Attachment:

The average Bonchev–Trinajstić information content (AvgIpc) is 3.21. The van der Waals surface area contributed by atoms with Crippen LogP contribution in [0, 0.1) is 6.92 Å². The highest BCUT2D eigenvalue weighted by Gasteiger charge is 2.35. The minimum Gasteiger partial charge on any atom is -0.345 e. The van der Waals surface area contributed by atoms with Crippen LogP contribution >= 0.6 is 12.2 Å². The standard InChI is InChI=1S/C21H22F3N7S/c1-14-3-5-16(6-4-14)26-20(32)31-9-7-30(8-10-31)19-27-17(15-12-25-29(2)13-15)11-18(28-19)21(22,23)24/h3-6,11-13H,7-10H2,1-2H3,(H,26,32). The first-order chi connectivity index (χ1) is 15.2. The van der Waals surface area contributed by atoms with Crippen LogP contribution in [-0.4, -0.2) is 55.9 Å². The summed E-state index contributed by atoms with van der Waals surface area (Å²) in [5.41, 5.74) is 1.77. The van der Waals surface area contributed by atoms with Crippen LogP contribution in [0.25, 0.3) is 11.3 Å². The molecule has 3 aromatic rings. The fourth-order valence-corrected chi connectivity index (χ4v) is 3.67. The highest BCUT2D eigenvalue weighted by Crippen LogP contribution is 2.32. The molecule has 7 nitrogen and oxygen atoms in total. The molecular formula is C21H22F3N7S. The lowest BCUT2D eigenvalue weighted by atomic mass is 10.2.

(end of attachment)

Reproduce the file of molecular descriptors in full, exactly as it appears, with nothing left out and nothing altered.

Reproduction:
The average Bonchev–Trinajstić information content (AvgIpc) is 3.21. The van der Waals surface area contributed by atoms with Crippen LogP contribution in [0, 0.1) is 6.92 Å². The highest BCUT2D eigenvalue weighted by Gasteiger charge is 2.35. The minimum Gasteiger partial charge on any atom is -0.345 e. The van der Waals surface area contributed by atoms with Crippen LogP contribution >= 0.6 is 12.2 Å². The standard InChI is InChI=1S/C21H22F3N7S/c1-14-3-5-16(6-4-14)26-20(32)31-9-7-30(8-10-31)19-27-17(15-12-25-29(2)13-15)11-18(28-19)21(22,23)24/h3-6,11-13H,7-10H2,1-2H3,(H,26,32). The first-order chi connectivity index (χ1) is 15.2. The van der Waals surface area contributed by atoms with Crippen LogP contribution in [-0.4, -0.2) is 55.9 Å². The summed E-state index contributed by atoms with van der Waals surface area (Å²) in [5.41, 5.74) is 1.77. The van der Waals surface area contributed by atoms with Crippen LogP contribution in [0.25, 0.3) is 11.3 Å². The molecule has 3 aromatic rings. The fourth-order valence-corrected chi connectivity index (χ4v) is 3.67. The highest BCUT2D eigenvalue weighted by Crippen LogP contribution is 2.32. The molecule has 7 nitrogen and oxygen atoms in total. The molecular formula is C21H22F3N7S. The lowest BCUT2D eigenvalue weighted by atomic mass is 10.2.